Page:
1) Single firm dr seller: In a monopoly, there is a single seller or firm. So, the total supply is controlled by that single firm or seller. There is no difference between a firm and an industry.

2) No close substitutes: There are no close substitutes to the product of the monopolist. So, even if the price is increased, the consumers have to purchase the same product because there are no close substitutes.

3) Price maker: The monopolist can determine the price of his product independently as he controls the entire supply in the market.

4) A monopolist cannot determine the supply and price at the same time: He can fix only one. If he fixes the price, the quantity to be purchased is determined by buyers. If he wants to sell a larger quantity, he has to gradually reduce the price.

5) Downward and sloping demand curve: The demand curve of the monopolist slopes downwards from left to right. It means that he can sell more quantity only by reducing the price.

Price determination in monopoly: A monopolist has to reduce the price of the product in order to sell larger quantity. This means his demand curve is downward sloping. When AR decreases, MR also decreases. But the fall in marginal revenue is more than the fall in the average revenge. In other words, the marginal revenue curve will be below the average revenue curve.

A monopolist earns a maximum profit when he reaches equilibrium. Equilibrium can be reached when

  1. Marginal cost is equal to marginal revenue
  2. Marginal cost curve should intersect the marginal revenue curve from below.

The equilibrium of a monopolist can be shown with the help of the following diagram.
AP Inter 1st Year Economics Important Questions Chapter 5 Theory of Value 3

In the above diagram, on Y – axis, price, revenue and cost are shown and on X – axis output is shown. AR is the average revenue curve and MR is the marginal revenue curve of the monopolist. At point A, marginal cost is equal to marginal revenue and the margined cost is cutting marginal revenue from below. At point A, the average revenue curve (AR) is CQ or OP per unit and the average cost is BQ per unit. CB is the supernormal profit per unit. Total profit is equal to CB x OQ, equal to the shaded area of the rectangle PCRB.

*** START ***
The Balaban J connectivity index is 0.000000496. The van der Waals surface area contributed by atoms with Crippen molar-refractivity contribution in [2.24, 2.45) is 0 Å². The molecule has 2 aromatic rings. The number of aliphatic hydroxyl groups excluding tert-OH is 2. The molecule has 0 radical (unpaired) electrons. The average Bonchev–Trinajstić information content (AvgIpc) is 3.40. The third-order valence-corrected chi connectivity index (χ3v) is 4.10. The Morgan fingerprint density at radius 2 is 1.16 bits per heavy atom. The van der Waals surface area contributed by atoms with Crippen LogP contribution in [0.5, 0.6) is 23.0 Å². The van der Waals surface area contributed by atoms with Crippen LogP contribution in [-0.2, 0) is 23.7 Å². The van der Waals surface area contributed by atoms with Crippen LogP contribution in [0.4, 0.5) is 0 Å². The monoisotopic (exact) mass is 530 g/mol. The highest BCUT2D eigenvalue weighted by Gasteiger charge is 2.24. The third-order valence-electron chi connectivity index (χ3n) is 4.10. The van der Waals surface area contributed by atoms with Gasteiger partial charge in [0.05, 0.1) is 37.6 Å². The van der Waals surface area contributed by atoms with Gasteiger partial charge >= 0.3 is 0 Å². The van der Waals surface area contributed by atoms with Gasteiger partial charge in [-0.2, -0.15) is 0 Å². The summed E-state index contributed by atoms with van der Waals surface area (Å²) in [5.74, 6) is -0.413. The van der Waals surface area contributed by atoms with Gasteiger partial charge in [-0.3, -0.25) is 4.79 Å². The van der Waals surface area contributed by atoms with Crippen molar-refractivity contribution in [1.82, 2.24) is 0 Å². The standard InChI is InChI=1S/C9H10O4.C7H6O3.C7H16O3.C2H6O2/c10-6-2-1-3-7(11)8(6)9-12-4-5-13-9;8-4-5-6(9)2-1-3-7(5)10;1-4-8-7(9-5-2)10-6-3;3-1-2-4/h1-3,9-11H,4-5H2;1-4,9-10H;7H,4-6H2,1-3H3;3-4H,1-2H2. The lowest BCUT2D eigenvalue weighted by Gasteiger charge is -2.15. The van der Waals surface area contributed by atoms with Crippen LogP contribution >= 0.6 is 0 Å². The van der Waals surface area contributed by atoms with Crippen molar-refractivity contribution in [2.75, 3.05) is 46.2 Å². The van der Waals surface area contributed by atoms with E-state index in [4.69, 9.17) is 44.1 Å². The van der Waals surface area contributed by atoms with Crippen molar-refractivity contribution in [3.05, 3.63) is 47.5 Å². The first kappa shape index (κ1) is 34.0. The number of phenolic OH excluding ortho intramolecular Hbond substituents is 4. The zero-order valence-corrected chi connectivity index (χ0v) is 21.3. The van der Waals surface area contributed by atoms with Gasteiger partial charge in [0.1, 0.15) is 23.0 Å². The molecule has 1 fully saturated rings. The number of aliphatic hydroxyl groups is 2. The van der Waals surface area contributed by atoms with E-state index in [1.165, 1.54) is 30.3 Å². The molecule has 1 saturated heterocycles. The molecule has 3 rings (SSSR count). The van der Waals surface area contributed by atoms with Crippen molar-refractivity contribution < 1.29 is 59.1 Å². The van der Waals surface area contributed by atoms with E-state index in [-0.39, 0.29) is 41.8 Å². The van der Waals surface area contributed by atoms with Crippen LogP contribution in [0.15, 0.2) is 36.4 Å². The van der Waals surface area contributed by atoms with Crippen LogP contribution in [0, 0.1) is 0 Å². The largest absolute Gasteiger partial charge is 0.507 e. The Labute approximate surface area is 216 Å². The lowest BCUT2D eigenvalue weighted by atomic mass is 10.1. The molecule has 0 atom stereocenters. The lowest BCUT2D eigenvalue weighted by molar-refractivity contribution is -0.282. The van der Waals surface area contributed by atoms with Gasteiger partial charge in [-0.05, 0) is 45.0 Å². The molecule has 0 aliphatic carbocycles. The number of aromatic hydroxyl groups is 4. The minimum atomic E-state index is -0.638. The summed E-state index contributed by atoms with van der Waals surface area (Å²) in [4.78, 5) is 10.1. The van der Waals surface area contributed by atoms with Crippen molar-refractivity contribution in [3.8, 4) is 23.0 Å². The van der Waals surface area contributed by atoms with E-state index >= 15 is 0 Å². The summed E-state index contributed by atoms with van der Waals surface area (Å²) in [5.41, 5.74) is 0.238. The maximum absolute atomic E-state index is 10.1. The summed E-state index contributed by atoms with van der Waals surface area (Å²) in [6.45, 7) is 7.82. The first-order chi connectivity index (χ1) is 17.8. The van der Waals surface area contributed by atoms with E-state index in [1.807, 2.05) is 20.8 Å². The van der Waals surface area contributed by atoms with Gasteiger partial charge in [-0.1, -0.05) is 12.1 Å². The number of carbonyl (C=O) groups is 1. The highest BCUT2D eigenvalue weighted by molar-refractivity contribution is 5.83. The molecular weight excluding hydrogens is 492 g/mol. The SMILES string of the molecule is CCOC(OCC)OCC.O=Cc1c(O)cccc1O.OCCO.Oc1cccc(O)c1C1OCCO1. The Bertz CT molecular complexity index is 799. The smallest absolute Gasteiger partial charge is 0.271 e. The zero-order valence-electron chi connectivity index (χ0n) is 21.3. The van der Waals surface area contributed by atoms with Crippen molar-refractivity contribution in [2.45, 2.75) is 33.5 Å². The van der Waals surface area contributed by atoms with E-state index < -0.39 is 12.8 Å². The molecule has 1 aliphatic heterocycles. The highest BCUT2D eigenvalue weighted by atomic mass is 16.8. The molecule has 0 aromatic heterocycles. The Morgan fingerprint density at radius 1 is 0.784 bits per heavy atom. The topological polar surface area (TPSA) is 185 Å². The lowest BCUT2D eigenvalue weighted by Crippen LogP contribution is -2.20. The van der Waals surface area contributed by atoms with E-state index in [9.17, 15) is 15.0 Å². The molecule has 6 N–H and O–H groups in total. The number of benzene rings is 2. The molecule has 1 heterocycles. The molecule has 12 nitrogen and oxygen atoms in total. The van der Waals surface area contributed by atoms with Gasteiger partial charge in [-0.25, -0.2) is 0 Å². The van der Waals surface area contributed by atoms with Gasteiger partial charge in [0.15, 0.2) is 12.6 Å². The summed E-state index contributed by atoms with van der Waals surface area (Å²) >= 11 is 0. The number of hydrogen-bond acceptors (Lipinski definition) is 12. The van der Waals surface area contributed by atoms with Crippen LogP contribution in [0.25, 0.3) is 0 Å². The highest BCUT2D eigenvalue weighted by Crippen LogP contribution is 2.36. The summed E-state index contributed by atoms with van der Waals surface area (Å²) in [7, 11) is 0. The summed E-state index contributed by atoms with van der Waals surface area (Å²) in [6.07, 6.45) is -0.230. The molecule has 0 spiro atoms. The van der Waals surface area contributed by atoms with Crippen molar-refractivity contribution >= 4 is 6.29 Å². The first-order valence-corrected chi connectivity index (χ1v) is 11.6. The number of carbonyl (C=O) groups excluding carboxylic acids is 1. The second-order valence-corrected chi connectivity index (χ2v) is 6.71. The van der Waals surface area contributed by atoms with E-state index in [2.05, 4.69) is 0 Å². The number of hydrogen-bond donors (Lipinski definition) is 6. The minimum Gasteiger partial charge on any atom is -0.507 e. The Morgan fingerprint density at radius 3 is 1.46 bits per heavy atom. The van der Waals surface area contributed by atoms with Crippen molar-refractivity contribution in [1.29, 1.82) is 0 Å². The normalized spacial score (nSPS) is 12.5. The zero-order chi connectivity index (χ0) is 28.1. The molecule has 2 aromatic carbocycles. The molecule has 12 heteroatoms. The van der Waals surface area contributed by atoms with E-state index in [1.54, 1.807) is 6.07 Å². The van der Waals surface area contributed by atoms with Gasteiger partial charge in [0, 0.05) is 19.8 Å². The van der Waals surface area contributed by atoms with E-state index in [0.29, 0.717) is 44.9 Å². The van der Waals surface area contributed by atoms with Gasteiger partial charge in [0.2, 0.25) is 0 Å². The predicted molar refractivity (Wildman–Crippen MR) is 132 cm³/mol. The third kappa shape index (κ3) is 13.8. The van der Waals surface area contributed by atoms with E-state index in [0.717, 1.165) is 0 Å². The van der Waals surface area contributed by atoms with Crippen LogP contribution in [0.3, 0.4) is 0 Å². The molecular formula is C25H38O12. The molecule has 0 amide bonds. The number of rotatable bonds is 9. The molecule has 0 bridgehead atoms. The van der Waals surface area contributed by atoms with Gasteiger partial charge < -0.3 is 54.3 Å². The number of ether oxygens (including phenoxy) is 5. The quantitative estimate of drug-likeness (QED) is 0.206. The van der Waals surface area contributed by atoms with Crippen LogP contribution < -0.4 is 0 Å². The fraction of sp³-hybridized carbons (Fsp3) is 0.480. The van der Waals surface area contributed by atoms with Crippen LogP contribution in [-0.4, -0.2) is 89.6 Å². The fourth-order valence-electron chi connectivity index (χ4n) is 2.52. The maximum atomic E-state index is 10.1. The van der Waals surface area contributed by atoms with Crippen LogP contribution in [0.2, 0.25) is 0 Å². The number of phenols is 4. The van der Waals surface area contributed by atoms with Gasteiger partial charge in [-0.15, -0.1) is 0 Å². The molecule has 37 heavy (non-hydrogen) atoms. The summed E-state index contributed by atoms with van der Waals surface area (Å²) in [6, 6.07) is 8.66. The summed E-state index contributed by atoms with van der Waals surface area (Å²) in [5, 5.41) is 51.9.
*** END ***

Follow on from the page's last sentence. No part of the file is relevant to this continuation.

So, the monopolist, at the equilibrium point, sells OQ output at a price of CQ or OP per unit. The total supernormal profit earned by the Monopolist is the area of the rectangle PCRB.

Short Answer Questions

Question 1.
What are the main features of perfect competition?
Answer:
A market in which only one prevails for the same commodity is called perfect competition.

Definitions: According Marshall, “Perfect competition is a market in which the same price is to be paid for the same commodity at the same time in all parts of the market.”

According to Bilas, “Perfect competition is characterized by the presence of many firms. All of them sell identical products. The seller is the price taker.”

The following are main features of perfect competition.

  1. a Large number of buyers and sellers
  2. Homogeneous product
  3. Uniform or single/same price in the market
  4. Freedom of entry and freedom of exit
  5. Perfect mobility of goods and factors of production
  6. Perfect knowledge about market conditions
  7. Absence of transport costs or no transport costs
  8. No selling and public costs
  9. AR and MR curves being parallel to X – axis.

Question 2.
What is meant by price discrimination? Explain various methods of price discrimination.
Answer:
Price discrimination is a policy followed in a monopoly, in which a monopolist charges different prices for the same goods, at the same time, in the same place or market from different customers. In other words, price discrimination means charging different prices from different buyers for the same good.

Methods of price discrimination:
a) Personal price discrimination: In this method, the monopolist charges different prices from different customers for the same good.
Eg: A doctor may charge less/no fees from a poor person arid higher fees from a rich person.

b) Use discrimination: Under this method, different prices are charged for different uses for the same good.
Eg: the Electricity board charges lower unit rate for agriculture from farmers and a higher unit rate from industries.

c) Discrimination between markets: In this method, the market is divided into two parts, basing on distance and demand, and two different prices are charged in those sub-markets. Eg:A company may charge a higher price to its good in the domestic market and a lower price for the same good in the foreign market.

Question 3.
Define Oligopoly.
Answer:
An important form of imperfect competition is an oligopoly. The term oligopoly is described as “competition among few.” In other words, when there are few sellers (abound 3 – 6) in the market selling homogeneous or differentiated products, an oligopoly is said to exist.
Prof. Stigler defines Oligopoly as that “situation in which firm bases its market policy in part on the expected behavior of a few close rivals.”

The important features of Oligopoly are:

  1. Interdependence
  2. Importance of advertising and selling costs
  3. Group behaviour
  4. Indeterminateness of the demand curve facing the oligopolist (kinked demand curve).

Question 4.
Compare perfect competition and monopoly.
Answer:
Perfect competition is a market in which the same price is to be paid for the same commodity at the same time in all parts of market.
But monopoly is a market situation in which there is a single firm/seller in the market producing and selling the goods without any close substitutes and without competition.

Comparison: (Differences)

Perfect competition Monopoly